Dr Roche said so most people would not be concerned about average costs of NZ$4/kg MS. If this farm had been operating at that level of costs, the marginal milk would have cost NZ$5.60/kg MS (see lower red dotted line on Figure 2).
But the farm’s average cost was actually NZ$5/kg MS, which meant the marginal milk was actually costing him NZ$10.75/kg MS (see higher red dotted line on Figure 2).
That particular year, the farm was being paid NZ$3.90/kg MS.
“The first milk he pulled out of his system was costing him NZ$17/kg milk solids to produce,” Dr Roche said.
The bigger, the more complex the businesses, the more important it was that farmers were skilled in all of these facets of decision making.
Dr Roche also challenged farmers to think about whether they wanted to be running big, complex businesses and how that impacted on things that might be important to them, such as spending time with their family.
Dr Roche said there was no doubt climate change was occurring.
There was a high degree of confidence in the science showing average temperatures would rise, the number of hot days would increase, cool-season rainfall would decrease and there would be increased intensity of extreme rainfall events.
But he said he was tired of the hyperbole around climate change, which was scaring people into inaction.
Farmers could respond to the changes. Options included:
Genetics – selecting animals for heat stress tolerance and increased resilience.
Infrastructure – installing fans and misters in sheds, planting more trees or creating artificial shade.
Nutrition – managing diet, for example, using feeds that cooled rather than heated animals.
But farmers should not stick their head in the sand and say this wasn’t happening.
Dr Roche said many farmers were naive about biosecurity threats to their operations. He saw first hand the impact of this in Ireland when the foot-and-mouth outbreak occurred in 2001. That had created high awareness there but since then it had fallen away.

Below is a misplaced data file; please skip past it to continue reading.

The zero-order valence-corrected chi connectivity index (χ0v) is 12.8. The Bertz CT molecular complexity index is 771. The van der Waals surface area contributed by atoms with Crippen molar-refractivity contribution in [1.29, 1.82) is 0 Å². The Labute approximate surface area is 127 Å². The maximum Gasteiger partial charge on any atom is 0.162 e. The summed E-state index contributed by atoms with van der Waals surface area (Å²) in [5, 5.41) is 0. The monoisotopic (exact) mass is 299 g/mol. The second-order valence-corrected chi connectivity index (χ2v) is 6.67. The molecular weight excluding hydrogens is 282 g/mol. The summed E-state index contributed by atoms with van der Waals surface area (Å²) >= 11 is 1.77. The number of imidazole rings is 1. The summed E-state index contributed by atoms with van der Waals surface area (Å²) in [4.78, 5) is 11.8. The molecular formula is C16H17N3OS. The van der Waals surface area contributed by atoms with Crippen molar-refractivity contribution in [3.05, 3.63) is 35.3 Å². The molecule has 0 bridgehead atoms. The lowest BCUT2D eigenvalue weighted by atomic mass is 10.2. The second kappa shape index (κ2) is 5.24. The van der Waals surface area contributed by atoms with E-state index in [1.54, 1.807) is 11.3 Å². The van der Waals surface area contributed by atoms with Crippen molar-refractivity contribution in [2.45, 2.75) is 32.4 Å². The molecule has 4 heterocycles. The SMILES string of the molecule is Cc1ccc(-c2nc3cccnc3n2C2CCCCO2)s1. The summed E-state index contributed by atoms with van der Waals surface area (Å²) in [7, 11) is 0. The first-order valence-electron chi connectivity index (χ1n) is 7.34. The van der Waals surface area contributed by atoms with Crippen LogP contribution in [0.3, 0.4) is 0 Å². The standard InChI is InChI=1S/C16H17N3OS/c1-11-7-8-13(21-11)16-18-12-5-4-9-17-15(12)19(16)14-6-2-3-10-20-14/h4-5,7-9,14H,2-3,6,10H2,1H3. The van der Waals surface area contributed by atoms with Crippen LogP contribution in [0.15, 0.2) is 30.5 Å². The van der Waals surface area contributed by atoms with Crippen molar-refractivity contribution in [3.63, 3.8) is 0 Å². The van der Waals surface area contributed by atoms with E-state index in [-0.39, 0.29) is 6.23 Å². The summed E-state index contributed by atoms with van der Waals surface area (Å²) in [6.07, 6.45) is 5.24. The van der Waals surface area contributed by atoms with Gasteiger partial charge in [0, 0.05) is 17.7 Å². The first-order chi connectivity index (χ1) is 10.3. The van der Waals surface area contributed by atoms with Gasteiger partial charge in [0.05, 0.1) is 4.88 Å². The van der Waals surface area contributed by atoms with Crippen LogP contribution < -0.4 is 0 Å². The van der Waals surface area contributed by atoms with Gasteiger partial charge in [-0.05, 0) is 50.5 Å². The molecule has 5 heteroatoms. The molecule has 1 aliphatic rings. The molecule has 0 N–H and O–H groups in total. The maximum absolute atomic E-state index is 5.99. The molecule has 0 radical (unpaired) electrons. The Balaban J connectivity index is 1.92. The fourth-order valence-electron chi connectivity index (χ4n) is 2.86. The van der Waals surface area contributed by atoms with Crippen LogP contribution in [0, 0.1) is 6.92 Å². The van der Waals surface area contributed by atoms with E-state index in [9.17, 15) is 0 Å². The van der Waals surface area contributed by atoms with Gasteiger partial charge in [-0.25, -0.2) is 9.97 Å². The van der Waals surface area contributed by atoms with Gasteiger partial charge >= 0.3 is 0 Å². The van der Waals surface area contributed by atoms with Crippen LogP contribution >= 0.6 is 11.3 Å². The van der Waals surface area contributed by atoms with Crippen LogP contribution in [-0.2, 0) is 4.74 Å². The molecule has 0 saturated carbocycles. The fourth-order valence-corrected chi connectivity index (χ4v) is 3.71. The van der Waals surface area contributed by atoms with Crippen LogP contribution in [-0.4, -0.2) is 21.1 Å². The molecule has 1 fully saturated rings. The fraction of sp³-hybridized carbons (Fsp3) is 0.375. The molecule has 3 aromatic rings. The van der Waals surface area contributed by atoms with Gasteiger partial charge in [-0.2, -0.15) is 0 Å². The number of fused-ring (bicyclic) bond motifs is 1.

Dr Roche said Australian and NZ farmers believed biosecurity was something the government did at the borders.
In the past decade, the number of tourists and shipping containers coming into Australian and NZ had doubled but the number of biosecurity staff had remained the same.
This meant the risk was increasing. “This is no longer a case of if but when,” he said.
It was vital farmers were vigilant and took responsibility for dealing with this issue on their farms – they needed to be governors of their own businesses.
Dr Roche said there were resources available to help farmers manage this, including Dairy Australia’s recently developed biosecurity tool.
Dr Roche said increasing government regulation – across a range of areas including health and safety, human resources, environment, animal welfare, food safety, antimicrobial resistance and organics – was an increasing challenge for dairy farmers.
A united dairy industry was vital to help deal with this as it could ensure government decisions were science-based.
People within the industry needed to step up and call out bad behaviour to help reduce the regulatory burden.
Governments were regulators of last resort – they usually stepped in when people were doing something they should not be doing.
Dr Roche said all forms of agriculture were under attack from people who were no longer connected with it.
But he said educating people about agriculture was not always the answer. One lot of Canadian research showed that people given more information about dairy farming had lower levels of confidence in it.
It was critical to recognise we now lived in a post-science world and emotion was the key to getting people to engage.
People bought the process not product, he said.
Australian dairy farmers had an emotional process to sell. Selling points include:
Producing the highest quality wholesome foods.
A trusted food safety system.
‘Free range’ animals producing low carbon footprint, nutritious food.
Taking responsibility for the environmental footprint.
Animal care of the highest standard.
A biosecurity system, second to no one.